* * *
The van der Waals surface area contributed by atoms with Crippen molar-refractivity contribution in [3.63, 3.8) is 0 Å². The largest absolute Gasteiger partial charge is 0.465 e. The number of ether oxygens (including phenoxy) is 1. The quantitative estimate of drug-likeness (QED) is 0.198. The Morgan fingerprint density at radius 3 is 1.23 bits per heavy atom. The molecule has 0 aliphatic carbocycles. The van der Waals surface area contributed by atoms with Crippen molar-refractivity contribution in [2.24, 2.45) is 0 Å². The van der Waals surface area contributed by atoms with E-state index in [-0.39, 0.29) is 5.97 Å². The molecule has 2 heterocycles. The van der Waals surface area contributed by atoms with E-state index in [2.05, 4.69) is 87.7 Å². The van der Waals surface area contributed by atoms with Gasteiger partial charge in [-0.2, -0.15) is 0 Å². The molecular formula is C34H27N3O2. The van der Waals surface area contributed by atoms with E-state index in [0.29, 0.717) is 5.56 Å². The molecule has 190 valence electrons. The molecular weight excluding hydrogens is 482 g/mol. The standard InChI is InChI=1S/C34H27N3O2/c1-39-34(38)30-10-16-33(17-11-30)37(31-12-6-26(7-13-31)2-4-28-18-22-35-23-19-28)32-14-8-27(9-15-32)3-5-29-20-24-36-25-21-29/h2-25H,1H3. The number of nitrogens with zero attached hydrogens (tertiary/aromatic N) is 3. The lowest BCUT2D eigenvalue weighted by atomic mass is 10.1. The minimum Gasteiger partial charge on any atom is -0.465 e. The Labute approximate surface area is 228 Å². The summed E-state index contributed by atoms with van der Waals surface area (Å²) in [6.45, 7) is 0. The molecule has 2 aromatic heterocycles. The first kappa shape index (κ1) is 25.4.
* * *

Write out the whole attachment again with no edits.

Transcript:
The van der Waals surface area contributed by atoms with Crippen molar-refractivity contribution in [3.63, 3.8) is 0 Å². The largest absolute Gasteiger partial charge is 0.465 e. The number of ether oxygens (including phenoxy) is 1. The quantitative estimate of drug-likeness (QED) is 0.198. The Morgan fingerprint density at radius 3 is 1.23 bits per heavy atom. The molecule has 0 aliphatic carbocycles. The van der Waals surface area contributed by atoms with Crippen molar-refractivity contribution in [2.24, 2.45) is 0 Å². The van der Waals surface area contributed by atoms with E-state index in [-0.39, 0.29) is 5.97 Å². The molecule has 2 heterocycles. The van der Waals surface area contributed by atoms with E-state index in [2.05, 4.69) is 87.7 Å². The van der Waals surface area contributed by atoms with Gasteiger partial charge in [-0.2, -0.15) is 0 Å². The molecular formula is C34H27N3O2. The van der Waals surface area contributed by atoms with E-state index in [0.29, 0.717) is 5.56 Å². The molecule has 190 valence electrons. The molecular weight excluding hydrogens is 482 g/mol. The standard InChI is InChI=1S/C34H27N3O2/c1-39-34(38)30-10-16-33(17-11-30)37(31-12-6-26(7-13-31)2-4-28-18-22-35-23-19-28)32-14-8-27(9-15-32)3-5-29-20-24-36-25-21-29/h2-25H,1H3. The number of nitrogens with zero attached hydrogens (tertiary/aromatic N) is 3. The lowest BCUT2D eigenvalue weighted by atomic mass is 10.1. The minimum Gasteiger partial charge on any atom is -0.465 e. The Labute approximate surface area is 228 Å². The summed E-state index contributed by atoms with van der Waals surface area (Å²) in [6.45, 7) is 0. The molecule has 2 aromatic heterocycles. The first kappa shape index (κ1) is 25.4.